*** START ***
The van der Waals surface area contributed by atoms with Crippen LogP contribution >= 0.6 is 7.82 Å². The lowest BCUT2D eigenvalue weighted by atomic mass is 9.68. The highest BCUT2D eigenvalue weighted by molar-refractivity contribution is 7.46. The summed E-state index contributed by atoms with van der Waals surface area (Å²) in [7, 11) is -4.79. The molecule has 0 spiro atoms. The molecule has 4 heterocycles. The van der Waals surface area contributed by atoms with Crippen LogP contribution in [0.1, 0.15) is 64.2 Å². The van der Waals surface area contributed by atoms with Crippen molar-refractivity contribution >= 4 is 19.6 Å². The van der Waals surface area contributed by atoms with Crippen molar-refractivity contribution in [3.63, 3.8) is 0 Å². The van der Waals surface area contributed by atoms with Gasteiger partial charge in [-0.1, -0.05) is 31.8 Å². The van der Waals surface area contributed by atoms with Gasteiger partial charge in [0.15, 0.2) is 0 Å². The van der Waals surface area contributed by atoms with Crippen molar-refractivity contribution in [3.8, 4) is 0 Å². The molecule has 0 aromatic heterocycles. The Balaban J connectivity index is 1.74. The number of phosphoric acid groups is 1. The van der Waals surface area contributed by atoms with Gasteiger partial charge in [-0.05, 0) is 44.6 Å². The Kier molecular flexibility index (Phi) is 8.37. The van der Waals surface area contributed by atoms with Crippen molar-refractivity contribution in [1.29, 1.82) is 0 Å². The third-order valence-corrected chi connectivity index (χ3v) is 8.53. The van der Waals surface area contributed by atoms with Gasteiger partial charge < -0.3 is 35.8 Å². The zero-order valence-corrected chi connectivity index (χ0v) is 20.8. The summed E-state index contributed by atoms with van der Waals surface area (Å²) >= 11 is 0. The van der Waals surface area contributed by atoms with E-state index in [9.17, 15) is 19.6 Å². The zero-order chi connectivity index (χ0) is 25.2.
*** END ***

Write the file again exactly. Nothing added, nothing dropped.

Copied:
The van der Waals surface area contributed by atoms with Crippen LogP contribution >= 0.6 is 7.82 Å². The lowest BCUT2D eigenvalue weighted by atomic mass is 9.68. The highest BCUT2D eigenvalue weighted by molar-refractivity contribution is 7.46. The summed E-state index contributed by atoms with van der Waals surface area (Å²) in [7, 11) is -4.79. The molecule has 0 spiro atoms. The molecule has 4 heterocycles. The van der Waals surface area contributed by atoms with Crippen LogP contribution in [0.1, 0.15) is 64.2 Å². The van der Waals surface area contributed by atoms with Crippen molar-refractivity contribution >= 4 is 19.6 Å². The van der Waals surface area contributed by atoms with Crippen molar-refractivity contribution in [3.63, 3.8) is 0 Å². The van der Waals surface area contributed by atoms with Gasteiger partial charge in [-0.1, -0.05) is 31.8 Å². The van der Waals surface area contributed by atoms with Gasteiger partial charge in [0.15, 0.2) is 0 Å². The van der Waals surface area contributed by atoms with Crippen molar-refractivity contribution in [3.8, 4) is 0 Å². The molecule has 0 aromatic heterocycles. The Balaban J connectivity index is 1.74. The number of phosphoric acid groups is 1. The van der Waals surface area contributed by atoms with Gasteiger partial charge in [-0.05, 0) is 44.6 Å². The Kier molecular flexibility index (Phi) is 8.37. The van der Waals surface area contributed by atoms with Crippen molar-refractivity contribution in [1.29, 1.82) is 0 Å². The third-order valence-corrected chi connectivity index (χ3v) is 8.53. The van der Waals surface area contributed by atoms with Gasteiger partial charge < -0.3 is 35.8 Å². The zero-order valence-corrected chi connectivity index (χ0v) is 20.8. The summed E-state index contributed by atoms with van der Waals surface area (Å²) >= 11 is 0. The van der Waals surface area contributed by atoms with E-state index in [9.17, 15) is 19.6 Å². The zero-order chi connectivity index (χ0) is 25.2.